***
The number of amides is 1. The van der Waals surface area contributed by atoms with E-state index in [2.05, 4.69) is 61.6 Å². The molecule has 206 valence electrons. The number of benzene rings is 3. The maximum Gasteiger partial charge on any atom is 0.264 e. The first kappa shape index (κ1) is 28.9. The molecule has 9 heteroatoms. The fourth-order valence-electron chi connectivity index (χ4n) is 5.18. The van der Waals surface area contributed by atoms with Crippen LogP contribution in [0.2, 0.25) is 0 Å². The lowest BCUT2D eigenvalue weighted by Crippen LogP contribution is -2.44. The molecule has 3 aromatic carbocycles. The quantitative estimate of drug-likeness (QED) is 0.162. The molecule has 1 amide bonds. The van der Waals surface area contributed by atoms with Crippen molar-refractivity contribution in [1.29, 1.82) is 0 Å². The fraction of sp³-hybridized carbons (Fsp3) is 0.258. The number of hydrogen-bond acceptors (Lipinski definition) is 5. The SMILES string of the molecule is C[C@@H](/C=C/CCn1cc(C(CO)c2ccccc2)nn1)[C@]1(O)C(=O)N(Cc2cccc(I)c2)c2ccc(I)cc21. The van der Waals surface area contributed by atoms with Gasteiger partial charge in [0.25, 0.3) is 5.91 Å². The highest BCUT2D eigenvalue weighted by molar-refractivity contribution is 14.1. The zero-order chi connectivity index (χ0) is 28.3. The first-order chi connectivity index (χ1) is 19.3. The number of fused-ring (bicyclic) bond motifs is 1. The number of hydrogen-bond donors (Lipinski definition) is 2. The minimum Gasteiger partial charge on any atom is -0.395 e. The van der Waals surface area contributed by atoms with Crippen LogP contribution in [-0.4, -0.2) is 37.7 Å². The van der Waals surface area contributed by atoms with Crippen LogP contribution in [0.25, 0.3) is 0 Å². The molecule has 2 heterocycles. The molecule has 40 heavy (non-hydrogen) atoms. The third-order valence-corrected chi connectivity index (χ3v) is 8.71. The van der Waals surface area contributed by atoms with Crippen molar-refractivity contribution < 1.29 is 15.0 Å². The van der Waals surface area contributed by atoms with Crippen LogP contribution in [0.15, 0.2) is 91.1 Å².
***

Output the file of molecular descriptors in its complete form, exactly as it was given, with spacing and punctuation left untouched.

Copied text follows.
The number of amides is 1. The van der Waals surface area contributed by atoms with E-state index in [2.05, 4.69) is 61.6 Å². The molecule has 206 valence electrons. The number of benzene rings is 3. The maximum Gasteiger partial charge on any atom is 0.264 e. The first kappa shape index (κ1) is 28.9. The molecule has 9 heteroatoms. The fourth-order valence-electron chi connectivity index (χ4n) is 5.18. The van der Waals surface area contributed by atoms with Crippen LogP contribution in [0.2, 0.25) is 0 Å². The lowest BCUT2D eigenvalue weighted by Crippen LogP contribution is -2.44. The molecule has 3 aromatic carbocycles. The quantitative estimate of drug-likeness (QED) is 0.162. The molecule has 1 amide bonds. The van der Waals surface area contributed by atoms with Crippen molar-refractivity contribution in [1.29, 1.82) is 0 Å². The fraction of sp³-hybridized carbons (Fsp3) is 0.258. The number of hydrogen-bond acceptors (Lipinski definition) is 5. The SMILES string of the molecule is C[C@@H](/C=C/CCn1cc(C(CO)c2ccccc2)nn1)[C@]1(O)C(=O)N(Cc2cccc(I)c2)c2ccc(I)cc21. The van der Waals surface area contributed by atoms with Gasteiger partial charge in [0.25, 0.3) is 5.91 Å². The highest BCUT2D eigenvalue weighted by molar-refractivity contribution is 14.1. The zero-order chi connectivity index (χ0) is 28.3. The first-order chi connectivity index (χ1) is 19.3. The number of fused-ring (bicyclic) bond motifs is 1. The number of hydrogen-bond donors (Lipinski definition) is 2. The minimum Gasteiger partial charge on any atom is -0.395 e. The van der Waals surface area contributed by atoms with Crippen LogP contribution in [-0.4, -0.2) is 37.7 Å². The van der Waals surface area contributed by atoms with Crippen LogP contribution in [0.25, 0.3) is 0 Å². The molecule has 2 heterocycles. The molecule has 40 heavy (non-hydrogen) atoms. The third-order valence-corrected chi connectivity index (χ3v) is 8.71. The van der Waals surface area contributed by atoms with Crippen molar-refractivity contribution < 1.29 is 15.0 Å². The van der Waals surface area contributed by atoms with Crippen LogP contribution in [0.15, 0.2) is 91.1 Å².